‘Excellent football’, ‘We are united’ – The tactics fuelling Algeria’s ‘surprising’ contenders
JS Saoura, from the Béchar Province of Algeria and founded in 2008, currently sit second in Algeria’s top tier, Ligue Professionnelle 1. Their title challenge has been described as “surprising”, with the young club finishing down in sixth place last season and fourth place the season before. However, despite being just 13 years old, Saoura have twice finished in second place in Algeria’s top flight. They enjoyed a meteoric rise up their country’s football ladder, achieving four straight promotions and playing in Algeria’s Ligue 1 for the first time in 2012/13.
Now, around the midway point of the season, Saoura are threatening to win their first Ligue 1 title, while being heavily praised for their “excellent football” throughout the campaign. Top goalscorer Billal Messaoudi, a 23-year-old winger who’s spoken of his goal to play in a major European league like France’s Ligue 1, Italy’s Serie A, EPL, Germany’s Bundesliga or La Liga – having already even been linked with a transfer to the latter – credited the tactics employed by 37-year-old manager Moustapha Djallit for the team’s success this season, saying that he: “Knows the strengths of the team well and has been able to take advantage of them. There is strength in unity. We are united with the coach.”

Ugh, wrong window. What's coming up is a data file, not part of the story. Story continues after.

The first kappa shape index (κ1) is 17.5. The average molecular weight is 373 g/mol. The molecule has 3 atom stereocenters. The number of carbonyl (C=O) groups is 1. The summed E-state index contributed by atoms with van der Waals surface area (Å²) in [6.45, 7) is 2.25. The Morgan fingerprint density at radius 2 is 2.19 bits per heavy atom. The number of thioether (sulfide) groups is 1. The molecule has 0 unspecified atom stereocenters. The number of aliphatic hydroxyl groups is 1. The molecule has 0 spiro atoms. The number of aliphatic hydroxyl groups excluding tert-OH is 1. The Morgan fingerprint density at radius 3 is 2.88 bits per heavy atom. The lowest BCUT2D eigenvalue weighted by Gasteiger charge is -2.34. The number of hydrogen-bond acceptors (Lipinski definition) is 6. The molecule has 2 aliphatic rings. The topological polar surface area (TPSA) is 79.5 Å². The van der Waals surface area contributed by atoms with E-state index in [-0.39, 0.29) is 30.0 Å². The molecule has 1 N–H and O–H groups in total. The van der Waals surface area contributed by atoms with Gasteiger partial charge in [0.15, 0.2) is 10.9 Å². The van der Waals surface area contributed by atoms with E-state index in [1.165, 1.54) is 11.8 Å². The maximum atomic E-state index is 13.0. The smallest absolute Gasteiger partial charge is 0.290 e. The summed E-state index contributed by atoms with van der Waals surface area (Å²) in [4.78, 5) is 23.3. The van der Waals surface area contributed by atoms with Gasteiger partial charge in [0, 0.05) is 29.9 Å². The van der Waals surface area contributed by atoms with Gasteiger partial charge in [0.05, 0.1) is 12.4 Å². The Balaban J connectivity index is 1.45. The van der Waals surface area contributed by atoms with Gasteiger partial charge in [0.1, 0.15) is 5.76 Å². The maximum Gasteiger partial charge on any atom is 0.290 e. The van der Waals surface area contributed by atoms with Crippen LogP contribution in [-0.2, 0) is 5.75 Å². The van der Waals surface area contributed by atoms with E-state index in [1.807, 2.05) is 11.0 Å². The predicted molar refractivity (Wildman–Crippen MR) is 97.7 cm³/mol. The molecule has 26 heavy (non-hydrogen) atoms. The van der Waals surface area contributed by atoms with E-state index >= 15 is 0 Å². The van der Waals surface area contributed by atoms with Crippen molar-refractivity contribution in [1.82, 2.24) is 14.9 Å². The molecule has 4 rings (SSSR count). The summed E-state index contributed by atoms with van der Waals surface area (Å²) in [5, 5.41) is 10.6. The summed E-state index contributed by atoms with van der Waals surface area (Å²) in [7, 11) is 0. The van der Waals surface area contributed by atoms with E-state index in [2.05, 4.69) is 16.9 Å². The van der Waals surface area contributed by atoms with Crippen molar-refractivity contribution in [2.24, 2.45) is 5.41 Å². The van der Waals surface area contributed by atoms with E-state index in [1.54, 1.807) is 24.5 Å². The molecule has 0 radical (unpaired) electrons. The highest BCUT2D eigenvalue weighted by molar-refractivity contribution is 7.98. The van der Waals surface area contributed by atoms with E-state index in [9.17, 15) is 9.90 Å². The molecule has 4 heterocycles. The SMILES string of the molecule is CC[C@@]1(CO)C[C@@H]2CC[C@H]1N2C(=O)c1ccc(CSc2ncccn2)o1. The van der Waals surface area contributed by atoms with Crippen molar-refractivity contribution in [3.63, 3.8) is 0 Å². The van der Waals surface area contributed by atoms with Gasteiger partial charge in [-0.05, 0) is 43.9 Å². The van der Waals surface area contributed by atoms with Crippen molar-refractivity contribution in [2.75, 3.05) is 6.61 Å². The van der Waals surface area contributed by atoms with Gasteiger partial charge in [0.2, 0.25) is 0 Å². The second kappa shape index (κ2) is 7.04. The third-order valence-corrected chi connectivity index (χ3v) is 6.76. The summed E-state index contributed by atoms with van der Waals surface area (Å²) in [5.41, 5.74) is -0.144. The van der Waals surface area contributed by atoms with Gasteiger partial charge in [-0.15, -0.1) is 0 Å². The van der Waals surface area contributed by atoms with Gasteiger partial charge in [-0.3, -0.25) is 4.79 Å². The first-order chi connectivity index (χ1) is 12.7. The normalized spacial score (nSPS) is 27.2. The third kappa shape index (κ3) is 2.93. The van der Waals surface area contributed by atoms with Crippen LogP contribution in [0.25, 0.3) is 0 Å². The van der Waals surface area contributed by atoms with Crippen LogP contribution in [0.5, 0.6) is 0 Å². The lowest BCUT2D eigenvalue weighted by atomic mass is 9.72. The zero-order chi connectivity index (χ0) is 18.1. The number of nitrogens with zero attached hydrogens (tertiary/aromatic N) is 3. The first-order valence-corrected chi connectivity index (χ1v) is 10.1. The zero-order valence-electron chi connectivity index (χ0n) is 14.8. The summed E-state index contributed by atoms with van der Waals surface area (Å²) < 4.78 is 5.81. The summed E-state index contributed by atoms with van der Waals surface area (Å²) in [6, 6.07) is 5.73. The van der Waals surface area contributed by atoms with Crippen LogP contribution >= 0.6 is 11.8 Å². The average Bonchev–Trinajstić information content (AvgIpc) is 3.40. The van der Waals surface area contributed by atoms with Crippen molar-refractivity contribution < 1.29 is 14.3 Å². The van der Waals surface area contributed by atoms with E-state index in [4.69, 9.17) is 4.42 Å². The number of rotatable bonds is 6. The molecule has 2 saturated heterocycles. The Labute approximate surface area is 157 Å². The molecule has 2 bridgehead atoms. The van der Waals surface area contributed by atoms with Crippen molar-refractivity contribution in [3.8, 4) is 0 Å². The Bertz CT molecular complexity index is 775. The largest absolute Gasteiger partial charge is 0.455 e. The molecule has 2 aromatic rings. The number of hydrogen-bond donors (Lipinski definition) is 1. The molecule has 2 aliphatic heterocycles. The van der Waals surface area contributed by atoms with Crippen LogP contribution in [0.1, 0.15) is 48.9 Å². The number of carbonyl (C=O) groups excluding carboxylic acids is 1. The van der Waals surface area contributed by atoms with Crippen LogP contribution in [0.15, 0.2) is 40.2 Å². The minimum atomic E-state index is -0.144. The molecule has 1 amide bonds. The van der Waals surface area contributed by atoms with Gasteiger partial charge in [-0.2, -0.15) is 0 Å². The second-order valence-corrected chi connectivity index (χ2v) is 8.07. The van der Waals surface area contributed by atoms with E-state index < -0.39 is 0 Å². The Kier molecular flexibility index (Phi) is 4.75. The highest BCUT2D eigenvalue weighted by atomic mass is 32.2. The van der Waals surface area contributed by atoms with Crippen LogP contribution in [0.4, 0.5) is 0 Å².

Djallit took over at Saoura following Meziane Ighil’s departure in February. He’d been Ighil’s assistant manager since 2019 and Saoura have lost just one of their six league games in his tenure as boss, winning four. In this tactical analysis, we look at why Saoura are having such a positive campaign. This scout report looks at Djallit’s praised tactics and analyses the key strengths and weaknesses of the so-called “surprising” title challengers in all phases of play.
JS Saoura’s tactics off the ball
Only two Ligue Professionnelle 1 teams have conceded fewer goals than Saoura (12) this season, with one of those teams, CR Belouizdad, having played three fewer games than Saoura so far. Additionally, Saoura have kept more clean sheets (11) than any other team in Algeria’s top-flight. It’s clear that this team have been very solid at the back in the 2020/21 campaign and this has played an important role in their impressive season.
In this section, we’ll provide analysis of Saoura’s aggressive pressing tactics that have helped them to concede so few goals and accumulate so many clean sheets. This section of analysis will also examine some standout weaknesses of the Béchar-based club’s defensive tactics.
Saoura tend to defend in a 4-2-3-1 and their four attackers play a particularly important role in this system, especially during the early stages of opposition build-up, as seen in figure 1, where Saoura’s centre-forward is aggressively pressing the opposition’s right centre-back who has just received the ball from the goalkeeper.
While this striker closes down the right centre-back, his teammates behind him closely mark the nearest passing options in the next line. The left-winger marks the opposition right-back, the ‘number 10’ marks a holding midfielder and the right-winger marks the opposition left-back.
If the opposition have four men in the next line rather than three, it’s very common to see one of Saoura’s two holding midfielders advance to mark them and join the three-man line to ensure they aren’t overloaded.